It seems that in the case of 2nd.Lt. Nichols, this enquiry was either not made or not answered in the affirmative for a long time. A number of reasons for this omission are possible, one of which could have been intentional disobedience by someone who wanted to protect the prisoner.
After the prison was liberated by US forces it came to light that 2nd.Lt. Nichols had been shot and killed in late March 1945. The case was investigated and resulted in a General Military Government court being convened at Ludwigsburg on the 30th April 1946 A Karl Lösch, a member of the Kriminalpolizei (Criminal police), was charged that he in conjunction with a Konrad Wald, an SS warden at the prison, that they at or near Gießen on or about the 27th March 1945 wilfully, deliberately and wrongfully encouraged, aided, abetted and participated in the killing of 2nd.Lt. Darwin R. Nichols, a member of the United States Army, who was unarmed and a surrendered PoW in the custody of the German Reich.
The trial proceedings established that Oberwachtmeister (Police Sgt.) Konrad Wald was the individual that shot and killed 2nd.Lt. Nichols. Research has uncovered that Wald was cited but not tried by the Court because he had died on the 14th September 1945 of unknown causes whilst in custody at the Neuengamme German PoW camp in Hamburg.
Evidence has been found that indicates that 2nd.Lt. Nichols was removed from the prison to the nearby Gestapo offices at Neuen Bäue 23. It was here that Lösch was ordered by the Gestapo Chief Kueppel, an SS Hauptsturmführer (Captain), to accompany Wald and remove 2nd.Lt. Nichols and kill him. Evidently, the relocation also happened to several other prisoners, some of whom were killed, and some released in a completely arbitrary fashion. 2nd.Lt. Nichols was one of four prisoners that were murdered that day. There are many examples of the Gestapo killing their prisoners during the final stages of the war. Heinrich Gimpel, a Wachtmeister (Guard) at the prison and who carried a letter from 2nd.Lt. Nichols praising him for kindness and consideration, told the court that the US Army was a mere 15 Km from Gießen. So, it is plausible that this was the reason 2nd.Lt. Nichols was killed.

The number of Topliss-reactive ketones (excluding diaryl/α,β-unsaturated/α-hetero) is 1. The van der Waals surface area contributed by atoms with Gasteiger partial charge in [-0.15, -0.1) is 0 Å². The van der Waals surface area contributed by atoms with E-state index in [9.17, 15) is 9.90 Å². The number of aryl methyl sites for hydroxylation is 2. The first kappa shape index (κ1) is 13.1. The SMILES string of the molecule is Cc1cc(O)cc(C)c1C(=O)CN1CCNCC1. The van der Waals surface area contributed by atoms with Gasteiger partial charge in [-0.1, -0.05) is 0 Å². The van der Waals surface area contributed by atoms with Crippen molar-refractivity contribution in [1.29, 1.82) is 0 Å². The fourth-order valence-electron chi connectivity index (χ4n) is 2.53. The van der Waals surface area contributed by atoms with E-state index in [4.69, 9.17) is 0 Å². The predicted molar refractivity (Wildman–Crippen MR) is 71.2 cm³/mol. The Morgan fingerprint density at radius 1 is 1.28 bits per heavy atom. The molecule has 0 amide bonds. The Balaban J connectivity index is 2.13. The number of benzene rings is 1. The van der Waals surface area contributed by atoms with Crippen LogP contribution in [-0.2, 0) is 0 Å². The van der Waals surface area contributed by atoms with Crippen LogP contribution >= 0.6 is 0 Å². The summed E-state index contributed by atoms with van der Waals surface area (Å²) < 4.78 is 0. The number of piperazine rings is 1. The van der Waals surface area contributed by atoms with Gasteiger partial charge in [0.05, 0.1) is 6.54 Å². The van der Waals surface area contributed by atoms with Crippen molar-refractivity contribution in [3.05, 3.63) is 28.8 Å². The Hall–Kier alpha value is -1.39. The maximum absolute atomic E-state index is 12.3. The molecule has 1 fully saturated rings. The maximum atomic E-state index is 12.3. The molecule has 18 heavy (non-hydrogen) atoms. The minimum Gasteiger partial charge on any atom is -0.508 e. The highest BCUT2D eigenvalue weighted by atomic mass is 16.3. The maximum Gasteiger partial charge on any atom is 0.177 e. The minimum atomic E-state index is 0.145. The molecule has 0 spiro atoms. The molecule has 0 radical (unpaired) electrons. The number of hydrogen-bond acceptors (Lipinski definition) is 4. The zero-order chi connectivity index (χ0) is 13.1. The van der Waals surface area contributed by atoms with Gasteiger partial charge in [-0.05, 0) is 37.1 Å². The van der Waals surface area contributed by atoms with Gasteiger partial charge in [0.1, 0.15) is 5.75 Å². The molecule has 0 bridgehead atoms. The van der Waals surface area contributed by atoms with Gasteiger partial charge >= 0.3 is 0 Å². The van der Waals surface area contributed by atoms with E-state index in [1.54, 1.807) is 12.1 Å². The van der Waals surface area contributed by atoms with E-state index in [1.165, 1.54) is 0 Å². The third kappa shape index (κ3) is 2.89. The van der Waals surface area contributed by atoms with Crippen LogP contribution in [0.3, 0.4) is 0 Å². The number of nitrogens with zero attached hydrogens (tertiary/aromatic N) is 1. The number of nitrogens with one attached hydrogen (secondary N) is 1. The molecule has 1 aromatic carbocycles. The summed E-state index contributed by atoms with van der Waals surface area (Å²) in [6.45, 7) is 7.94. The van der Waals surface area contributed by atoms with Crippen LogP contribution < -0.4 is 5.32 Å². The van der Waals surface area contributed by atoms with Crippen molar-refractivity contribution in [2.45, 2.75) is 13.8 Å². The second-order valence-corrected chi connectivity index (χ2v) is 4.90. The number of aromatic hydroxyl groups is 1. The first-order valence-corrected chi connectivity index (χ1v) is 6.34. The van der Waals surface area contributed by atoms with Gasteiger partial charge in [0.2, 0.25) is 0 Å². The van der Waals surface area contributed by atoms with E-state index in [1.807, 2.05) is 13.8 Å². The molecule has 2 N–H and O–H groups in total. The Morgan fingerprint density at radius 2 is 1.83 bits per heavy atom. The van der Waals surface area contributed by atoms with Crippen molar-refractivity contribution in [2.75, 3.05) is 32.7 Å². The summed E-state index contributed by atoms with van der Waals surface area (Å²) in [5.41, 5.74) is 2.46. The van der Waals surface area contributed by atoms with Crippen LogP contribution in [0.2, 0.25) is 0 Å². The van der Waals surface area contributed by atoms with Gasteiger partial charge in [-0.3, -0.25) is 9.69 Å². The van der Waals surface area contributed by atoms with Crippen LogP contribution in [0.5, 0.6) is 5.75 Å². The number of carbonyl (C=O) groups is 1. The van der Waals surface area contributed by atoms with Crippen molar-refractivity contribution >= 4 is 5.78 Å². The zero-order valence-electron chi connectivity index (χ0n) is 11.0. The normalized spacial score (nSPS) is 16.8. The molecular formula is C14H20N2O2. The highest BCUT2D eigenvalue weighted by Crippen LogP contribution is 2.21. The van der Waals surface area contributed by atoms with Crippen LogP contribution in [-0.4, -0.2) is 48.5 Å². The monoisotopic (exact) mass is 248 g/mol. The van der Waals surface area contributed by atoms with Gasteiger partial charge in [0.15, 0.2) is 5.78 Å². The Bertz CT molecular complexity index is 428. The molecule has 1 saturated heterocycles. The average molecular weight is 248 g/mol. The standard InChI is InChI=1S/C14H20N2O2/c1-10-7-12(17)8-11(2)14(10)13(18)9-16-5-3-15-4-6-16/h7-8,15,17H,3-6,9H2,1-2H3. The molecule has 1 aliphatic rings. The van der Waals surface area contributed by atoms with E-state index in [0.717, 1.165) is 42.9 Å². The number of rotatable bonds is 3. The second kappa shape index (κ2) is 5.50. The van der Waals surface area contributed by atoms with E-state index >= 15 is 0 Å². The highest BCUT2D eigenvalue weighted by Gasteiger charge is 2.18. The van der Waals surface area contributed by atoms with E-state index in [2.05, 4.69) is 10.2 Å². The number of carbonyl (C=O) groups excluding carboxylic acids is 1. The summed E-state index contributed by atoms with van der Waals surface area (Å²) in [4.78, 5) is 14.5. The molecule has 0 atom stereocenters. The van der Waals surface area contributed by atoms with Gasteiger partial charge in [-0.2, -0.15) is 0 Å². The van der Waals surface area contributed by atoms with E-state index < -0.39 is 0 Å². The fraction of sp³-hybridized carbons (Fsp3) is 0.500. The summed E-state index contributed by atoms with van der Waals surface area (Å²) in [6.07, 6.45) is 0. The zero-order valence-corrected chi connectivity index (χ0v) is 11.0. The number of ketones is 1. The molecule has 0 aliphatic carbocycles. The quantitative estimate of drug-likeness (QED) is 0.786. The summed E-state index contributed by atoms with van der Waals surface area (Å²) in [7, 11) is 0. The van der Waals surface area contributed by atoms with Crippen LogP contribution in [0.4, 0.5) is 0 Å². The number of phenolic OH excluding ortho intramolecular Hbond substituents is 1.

At about 0100 hours on the 27th March 1945, the airman had his hands tied behind his back and was marched for 20 to 25 minutes toward the Lahn River. It was here that Lösch witnessed Wald shoot 2nd.Lt. Nichols from close range and kill him, who then told him that the airman had “fallen into the Lahn River”. His body was found some time later at the Lahn weir and was identified by Heinrich Gimpel before being interred at the Neuer Friedhof (New cemetery) in Gießen. As part of the investigation his body was exhumed, and a post mortem performed by a US Medical examiner during June 1945.
The court found Lösch guilty of being an accessory to the murder of 2nd.Lt. Nichols and handed down a sentence of 11 years imprisonment commencing on the 12th May 1945. He was released during September 1952.
(3) 2nd.Lt. Surges reported that 2nd.Lt. Dahl had apparently opened his parachute whilst still in the aircraft. The aircraft was in a steep dive with its bomb bay doors open when he was thrown out of the aircraft’s nose escape hatch with his parachute under his arm.
(5) Darwin R. Nichols enlisted in the US Navy during 1935 and served until the 9th February 1939 when he resigned as a Midshipman (Officer cadet).
Above Midshipman Nichols (credit: Susan McCracken)
Above: 2nd.Lt. Nichols (credit: Susan McCracken)
2nd.Lt. Darwin R. Nichols, Purple Heart. Reinterred at the Ardennes American Cemetery, Neupré in Belgium, Plot B, Row 31, Grave 14. Born on 28th April 1918 in Power, Idaho. Son to Duboise and Emily Nichols of North Pocatello, Idaho, and husband to Mrs Eileen B. (née Graves) Nichols, of Multnomah, Oregon, USA.
Above: 2nd.Lt. Dahl Jr.(credit: Ellen Johnson - Find A Grave)
2nd.Lt. Fred R. Dahl Jr. Repatriated and interred at the Holy Sepulchre cemetery, Montgomery County, Pennsylvania in Section U, Lot No 79, Range 27, Grave No. 1. Born on the 11th June 1924. Son to Mrs. Mary Elizabeth Dahl of Philadelphia, Pennsylvania, USA.
Researched by Ralph Snape for Aircrew Remembered and dedicated to the relatives of this crew with thanks to Traugott Vitz for his work on the ‘VitzArchive’, for his valued research and advice in compiling this report. Special thanks to Susan McCracken, the Great Niece of 2nd.Lt. Darwin R. Nichols for her contributions (Oct 2018).